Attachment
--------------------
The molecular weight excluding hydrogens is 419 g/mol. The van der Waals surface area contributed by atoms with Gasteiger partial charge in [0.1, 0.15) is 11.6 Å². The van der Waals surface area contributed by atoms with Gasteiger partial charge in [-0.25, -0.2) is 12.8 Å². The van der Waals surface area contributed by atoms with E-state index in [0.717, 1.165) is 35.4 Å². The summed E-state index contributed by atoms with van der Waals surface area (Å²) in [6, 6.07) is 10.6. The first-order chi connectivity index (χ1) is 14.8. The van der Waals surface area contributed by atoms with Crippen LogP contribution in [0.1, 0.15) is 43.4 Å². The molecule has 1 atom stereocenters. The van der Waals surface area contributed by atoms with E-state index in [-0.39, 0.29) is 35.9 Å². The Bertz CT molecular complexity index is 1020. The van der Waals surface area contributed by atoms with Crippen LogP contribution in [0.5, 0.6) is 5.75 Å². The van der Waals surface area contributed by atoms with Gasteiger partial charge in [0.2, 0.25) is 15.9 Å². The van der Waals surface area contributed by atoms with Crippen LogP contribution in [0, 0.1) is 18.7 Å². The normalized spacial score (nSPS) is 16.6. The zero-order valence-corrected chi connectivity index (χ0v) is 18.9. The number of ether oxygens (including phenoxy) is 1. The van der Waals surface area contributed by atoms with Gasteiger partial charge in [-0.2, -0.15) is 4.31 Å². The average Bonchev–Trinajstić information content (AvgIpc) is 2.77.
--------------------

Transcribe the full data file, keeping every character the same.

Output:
The molecular weight excluding hydrogens is 419 g/mol. The van der Waals surface area contributed by atoms with Gasteiger partial charge in [0.1, 0.15) is 11.6 Å². The van der Waals surface area contributed by atoms with Gasteiger partial charge in [-0.25, -0.2) is 12.8 Å². The van der Waals surface area contributed by atoms with E-state index in [0.717, 1.165) is 35.4 Å². The summed E-state index contributed by atoms with van der Waals surface area (Å²) in [6, 6.07) is 10.6. The first-order chi connectivity index (χ1) is 14.8. The van der Waals surface area contributed by atoms with Crippen LogP contribution in [0.1, 0.15) is 43.4 Å². The molecule has 1 atom stereocenters. The van der Waals surface area contributed by atoms with E-state index in [-0.39, 0.29) is 35.9 Å². The Bertz CT molecular complexity index is 1020. The van der Waals surface area contributed by atoms with Crippen LogP contribution in [0.5, 0.6) is 5.75 Å². The van der Waals surface area contributed by atoms with Gasteiger partial charge in [0.2, 0.25) is 15.9 Å². The van der Waals surface area contributed by atoms with Crippen LogP contribution in [0, 0.1) is 18.7 Å². The normalized spacial score (nSPS) is 16.6. The zero-order valence-corrected chi connectivity index (χ0v) is 18.9. The number of ether oxygens (including phenoxy) is 1. The van der Waals surface area contributed by atoms with Gasteiger partial charge in [-0.2, -0.15) is 4.31 Å². The average Bonchev–Trinajstić information content (AvgIpc) is 2.77.